Shekel ( Hebrew ù÷ì - More proper transliteration "Sheqel" - literally - weight) has these meanings:
1- The modern Israeli currency, New Israeli Shekel (NIS) currently one of the strongest currencies in world, the New Israeli Shekel is now traded on the international currency market and is freely interchangeable. The New Israeli Shekel was introduced at the end of 1985 to replace the Shekel, which had been substantially eroded by inflation. The Sheqel had replaced the Israeli Lira (IL) in 1980. Ten lira = one Sheqel. 1000 Sheqel = 1 New Sheqel. 100 Agorot= One Sheqel or Shekel. he value of the New Israeli Sheqel has fluctuated from about 1.5 Sheqel to the dollar to 4.8 Sheqel to the dollar, and is currently (2008) approximately 3.4 Sheqel to the dollar.
2- A standard weight used in the ancient Middle East, apparently originally Akkadian and referring to a bushel of wheat.
3- A weight of silver or gold that was used in commerce prior to the invention of coinage. Later these were made into standard bars and marked with a seal to indicate purity. The weight of the Shekel is various given as several hundred grams, 11 grams, 14 grams etc.
4- Any of several coins of ancient Israel, including coins of the Maccabean (Hasmonide) kings, coins of the revolt of 66 AD and the Bar Kokhba revolt. The right to coin money was granted to the Maccabeans as an acknowledgement of sovereignty, and the coinage of money by the rebels was an assertion of sovereignty.
5- A tax of one-half Shekel paid to the temple, that also served as a means of performing the census.
6 - The Zionist Shekel - a certificate that a member of the Zionist organization had paid their dues.
Synonyms and alternate spellings: Shekel
Further Information: Zionist Shekel
Hebrew/Arabic pronunciation and transliteration conventions:
'H - ('het) a guttural sound made deep in the throat. To Western ears it may sound like the "ch" in loch. In Arabic there are several letters that have similar sounds. Examples: 'hanukah, 'hamas, 'haredi. Formerly, this sound was often represented by ch, especially in German transliterations of Hebrew. Thus, 'hanukah is often rendered as Chanuka for example.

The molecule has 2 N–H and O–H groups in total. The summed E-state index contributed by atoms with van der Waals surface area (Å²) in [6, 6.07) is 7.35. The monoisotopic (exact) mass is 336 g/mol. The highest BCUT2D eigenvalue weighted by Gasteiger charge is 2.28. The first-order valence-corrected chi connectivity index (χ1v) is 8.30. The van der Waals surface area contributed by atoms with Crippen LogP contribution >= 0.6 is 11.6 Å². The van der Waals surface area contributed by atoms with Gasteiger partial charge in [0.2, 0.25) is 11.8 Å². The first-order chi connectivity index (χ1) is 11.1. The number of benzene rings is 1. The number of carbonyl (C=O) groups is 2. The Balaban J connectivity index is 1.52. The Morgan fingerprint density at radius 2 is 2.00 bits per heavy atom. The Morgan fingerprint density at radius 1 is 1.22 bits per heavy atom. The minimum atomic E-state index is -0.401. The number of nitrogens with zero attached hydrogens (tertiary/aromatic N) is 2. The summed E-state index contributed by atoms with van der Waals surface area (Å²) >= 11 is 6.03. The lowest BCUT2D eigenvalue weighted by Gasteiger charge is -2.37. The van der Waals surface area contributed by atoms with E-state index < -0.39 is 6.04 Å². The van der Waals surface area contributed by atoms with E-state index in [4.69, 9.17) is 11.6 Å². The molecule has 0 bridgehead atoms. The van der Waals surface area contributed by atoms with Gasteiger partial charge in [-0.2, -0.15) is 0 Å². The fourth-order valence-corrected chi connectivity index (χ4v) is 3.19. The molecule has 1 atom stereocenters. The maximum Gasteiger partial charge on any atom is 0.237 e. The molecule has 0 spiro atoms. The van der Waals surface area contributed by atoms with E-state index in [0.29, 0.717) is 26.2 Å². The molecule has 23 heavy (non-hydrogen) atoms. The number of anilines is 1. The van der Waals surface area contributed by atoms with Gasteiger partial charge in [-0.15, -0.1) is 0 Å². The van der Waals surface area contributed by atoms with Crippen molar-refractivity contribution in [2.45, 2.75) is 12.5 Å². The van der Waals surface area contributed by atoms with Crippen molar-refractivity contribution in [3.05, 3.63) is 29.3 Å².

ch - (chaf) a sound like "ch" in loch or the Russian Kh as in Khruschev or German Ach, made by putting the tongue against the roof of the mouth. In Hebrew, a chaf can never occur at the beginning of a word. At the beginning of a word, it has a dot in it and is pronounced "Kaf."
u - usually between oo as in spoon and u as in put.
a- sounded like a in arm
ah- used to represent an a sound made by the letter hey at the end of a word. It is the same sound as a. Haganah and Hagana are alternative acceptable transliterations.
'a-notation used for Hebrew and Arabic ayin, a guttural ah sound.
o - close to the French o as in homme.
th - (taf without a dot) - Th was formerly used to transliterate the Hebrew taf sound for taf without a dot. However in modern Hebrew there is no detectable difference in standard pronunciation of taf with or without a dot, and therefore Histadruth and Histadrut, Rehovoth and Rehovot are all acceptable.
q- (quf) - In transliteration of Hebrew and Arabic, it is best to consistently use the letter q for the quf, to avoid confusion with similar sounding words that might be spelled with a kaf, which should be transliterated as K. Thus, Hatiqva is preferable to Hatikva for example.
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